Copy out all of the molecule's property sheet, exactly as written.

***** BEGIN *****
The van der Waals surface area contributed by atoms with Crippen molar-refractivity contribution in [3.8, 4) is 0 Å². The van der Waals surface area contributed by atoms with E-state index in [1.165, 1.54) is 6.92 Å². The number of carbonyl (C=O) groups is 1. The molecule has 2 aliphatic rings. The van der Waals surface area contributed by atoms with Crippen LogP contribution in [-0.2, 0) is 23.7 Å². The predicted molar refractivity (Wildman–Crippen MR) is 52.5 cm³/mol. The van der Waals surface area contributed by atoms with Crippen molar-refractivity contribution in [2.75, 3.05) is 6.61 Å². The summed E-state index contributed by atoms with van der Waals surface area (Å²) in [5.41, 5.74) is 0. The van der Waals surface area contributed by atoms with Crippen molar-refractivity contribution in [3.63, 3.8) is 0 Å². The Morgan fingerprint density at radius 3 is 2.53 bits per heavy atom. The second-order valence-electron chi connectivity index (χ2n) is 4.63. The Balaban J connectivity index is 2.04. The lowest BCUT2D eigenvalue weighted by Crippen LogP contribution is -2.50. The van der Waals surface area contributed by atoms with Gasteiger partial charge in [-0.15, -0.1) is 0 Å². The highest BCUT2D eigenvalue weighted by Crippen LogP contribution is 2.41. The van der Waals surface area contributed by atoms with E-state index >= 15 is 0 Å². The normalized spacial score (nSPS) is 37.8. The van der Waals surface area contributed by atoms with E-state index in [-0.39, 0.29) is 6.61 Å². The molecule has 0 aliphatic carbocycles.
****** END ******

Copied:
The van der Waals surface area contributed by atoms with Crippen molar-refractivity contribution in [3.8, 4) is 0 Å². The van der Waals surface area contributed by atoms with E-state index in [1.165, 1.54) is 6.92 Å². The number of carbonyl (C=O) groups is 1. The molecule has 2 aliphatic rings. The van der Waals surface area contributed by atoms with Crippen LogP contribution in [-0.2, 0) is 23.7 Å². The predicted molar refractivity (Wildman–Crippen MR) is 52.5 cm³/mol. The van der Waals surface area contributed by atoms with Crippen molar-refractivity contribution in [2.75, 3.05) is 6.61 Å². The summed E-state index contributed by atoms with van der Waals surface area (Å²) in [5.41, 5.74) is 0. The van der Waals surface area contributed by atoms with Crippen molar-refractivity contribution in [3.63, 3.8) is 0 Å². The Morgan fingerprint density at radius 3 is 2.53 bits per heavy atom. The second-order valence-electron chi connectivity index (χ2n) is 4.63. The Balaban J connectivity index is 2.04. The lowest BCUT2D eigenvalue weighted by Crippen LogP contribution is -2.50. The van der Waals surface area contributed by atoms with Gasteiger partial charge in [-0.15, -0.1) is 0 Å². The highest BCUT2D eigenvalue weighted by Crippen LogP contribution is 2.41. The van der Waals surface area contributed by atoms with E-state index >= 15 is 0 Å². The normalized spacial score (nSPS) is 37.8. The van der Waals surface area contributed by atoms with E-state index in [-0.39, 0.29) is 6.61 Å². The molecule has 0 aliphatic carbocycles.